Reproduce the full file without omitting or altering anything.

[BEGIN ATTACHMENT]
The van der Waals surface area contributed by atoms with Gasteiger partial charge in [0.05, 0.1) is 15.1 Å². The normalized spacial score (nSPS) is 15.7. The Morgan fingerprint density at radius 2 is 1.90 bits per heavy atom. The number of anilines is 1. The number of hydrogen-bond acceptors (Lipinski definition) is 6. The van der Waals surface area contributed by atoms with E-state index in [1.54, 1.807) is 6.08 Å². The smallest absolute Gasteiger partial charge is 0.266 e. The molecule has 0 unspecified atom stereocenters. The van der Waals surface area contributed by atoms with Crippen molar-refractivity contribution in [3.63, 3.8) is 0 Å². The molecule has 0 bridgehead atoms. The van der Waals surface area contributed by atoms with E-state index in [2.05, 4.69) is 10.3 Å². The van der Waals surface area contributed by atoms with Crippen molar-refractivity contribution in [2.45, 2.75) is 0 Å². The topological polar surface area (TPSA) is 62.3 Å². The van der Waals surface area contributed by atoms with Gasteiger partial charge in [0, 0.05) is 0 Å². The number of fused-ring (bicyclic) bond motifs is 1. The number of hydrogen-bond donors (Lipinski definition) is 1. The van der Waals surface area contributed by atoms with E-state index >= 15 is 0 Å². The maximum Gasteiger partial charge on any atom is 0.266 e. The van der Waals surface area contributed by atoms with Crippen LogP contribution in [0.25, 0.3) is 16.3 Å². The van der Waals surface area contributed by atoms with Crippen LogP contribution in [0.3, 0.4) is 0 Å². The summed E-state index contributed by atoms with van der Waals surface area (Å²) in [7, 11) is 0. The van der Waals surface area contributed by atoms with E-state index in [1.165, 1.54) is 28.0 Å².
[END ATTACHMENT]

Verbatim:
The van der Waals surface area contributed by atoms with Gasteiger partial charge in [0.05, 0.1) is 15.1 Å². The normalized spacial score (nSPS) is 15.7. The Morgan fingerprint density at radius 2 is 1.90 bits per heavy atom. The number of anilines is 1. The number of hydrogen-bond acceptors (Lipinski definition) is 6. The van der Waals surface area contributed by atoms with E-state index in [1.54, 1.807) is 6.08 Å². The smallest absolute Gasteiger partial charge is 0.266 e. The molecule has 0 unspecified atom stereocenters. The van der Waals surface area contributed by atoms with Crippen molar-refractivity contribution in [3.63, 3.8) is 0 Å². The molecule has 0 bridgehead atoms. The van der Waals surface area contributed by atoms with E-state index in [2.05, 4.69) is 10.3 Å². The van der Waals surface area contributed by atoms with Crippen molar-refractivity contribution in [2.45, 2.75) is 0 Å². The topological polar surface area (TPSA) is 62.3 Å². The van der Waals surface area contributed by atoms with Gasteiger partial charge in [0, 0.05) is 0 Å². The number of fused-ring (bicyclic) bond motifs is 1. The number of hydrogen-bond donors (Lipinski definition) is 1. The van der Waals surface area contributed by atoms with E-state index >= 15 is 0 Å². The maximum Gasteiger partial charge on any atom is 0.266 e. The van der Waals surface area contributed by atoms with Crippen LogP contribution in [0.25, 0.3) is 16.3 Å². The van der Waals surface area contributed by atoms with Crippen LogP contribution in [0.3, 0.4) is 0 Å². The summed E-state index contributed by atoms with van der Waals surface area (Å²) in [7, 11) is 0. The van der Waals surface area contributed by atoms with E-state index in [1.165, 1.54) is 28.0 Å².